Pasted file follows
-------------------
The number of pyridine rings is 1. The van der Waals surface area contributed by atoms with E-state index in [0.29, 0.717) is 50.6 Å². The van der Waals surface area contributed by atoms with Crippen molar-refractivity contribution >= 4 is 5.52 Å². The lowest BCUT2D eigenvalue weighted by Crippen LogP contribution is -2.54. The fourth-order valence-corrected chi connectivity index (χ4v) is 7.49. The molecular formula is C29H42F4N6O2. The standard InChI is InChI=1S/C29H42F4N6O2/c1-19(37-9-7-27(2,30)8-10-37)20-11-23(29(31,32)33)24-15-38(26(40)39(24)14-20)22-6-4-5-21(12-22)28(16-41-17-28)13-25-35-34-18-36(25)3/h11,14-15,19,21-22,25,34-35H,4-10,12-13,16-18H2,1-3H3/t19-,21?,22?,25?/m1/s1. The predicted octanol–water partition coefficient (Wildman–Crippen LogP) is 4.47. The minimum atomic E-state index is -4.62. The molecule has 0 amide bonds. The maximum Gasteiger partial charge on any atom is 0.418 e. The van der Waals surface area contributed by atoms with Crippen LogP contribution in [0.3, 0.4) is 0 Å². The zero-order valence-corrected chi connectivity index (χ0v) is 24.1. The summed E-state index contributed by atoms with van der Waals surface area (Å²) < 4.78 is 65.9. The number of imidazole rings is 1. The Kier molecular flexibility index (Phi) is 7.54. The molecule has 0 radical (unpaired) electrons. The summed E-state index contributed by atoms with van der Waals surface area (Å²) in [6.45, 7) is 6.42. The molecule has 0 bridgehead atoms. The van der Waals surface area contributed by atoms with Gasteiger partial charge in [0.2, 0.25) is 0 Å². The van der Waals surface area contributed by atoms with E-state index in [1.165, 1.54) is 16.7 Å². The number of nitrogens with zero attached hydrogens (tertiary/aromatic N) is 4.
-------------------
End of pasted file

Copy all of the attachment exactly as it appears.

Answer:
The number of pyridine rings is 1. The van der Waals surface area contributed by atoms with E-state index in [0.29, 0.717) is 50.6 Å². The van der Waals surface area contributed by atoms with Crippen molar-refractivity contribution >= 4 is 5.52 Å². The lowest BCUT2D eigenvalue weighted by Crippen LogP contribution is -2.54. The fourth-order valence-corrected chi connectivity index (χ4v) is 7.49. The molecular formula is C29H42F4N6O2. The standard InChI is InChI=1S/C29H42F4N6O2/c1-19(37-9-7-27(2,30)8-10-37)20-11-23(29(31,32)33)24-15-38(26(40)39(24)14-20)22-6-4-5-21(12-22)28(16-41-17-28)13-25-35-34-18-36(25)3/h11,14-15,19,21-22,25,34-35H,4-10,12-13,16-18H2,1-3H3/t19-,21?,22?,25?/m1/s1. The predicted octanol–water partition coefficient (Wildman–Crippen LogP) is 4.47. The minimum atomic E-state index is -4.62. The molecule has 0 amide bonds. The maximum Gasteiger partial charge on any atom is 0.418 e. The van der Waals surface area contributed by atoms with Crippen LogP contribution in [0.3, 0.4) is 0 Å². The zero-order valence-corrected chi connectivity index (χ0v) is 24.1. The summed E-state index contributed by atoms with van der Waals surface area (Å²) < 4.78 is 65.9. The number of imidazole rings is 1. The Kier molecular flexibility index (Phi) is 7.54. The molecule has 0 radical (unpaired) electrons. The summed E-state index contributed by atoms with van der Waals surface area (Å²) in [6.45, 7) is 6.42. The molecule has 0 bridgehead atoms. The van der Waals surface area contributed by atoms with Gasteiger partial charge in [0.2, 0.25) is 0 Å². The van der Waals surface area contributed by atoms with E-state index in [1.165, 1.54) is 16.7 Å². The number of nitrogens with zero attached hydrogens (tertiary/aromatic N) is 4.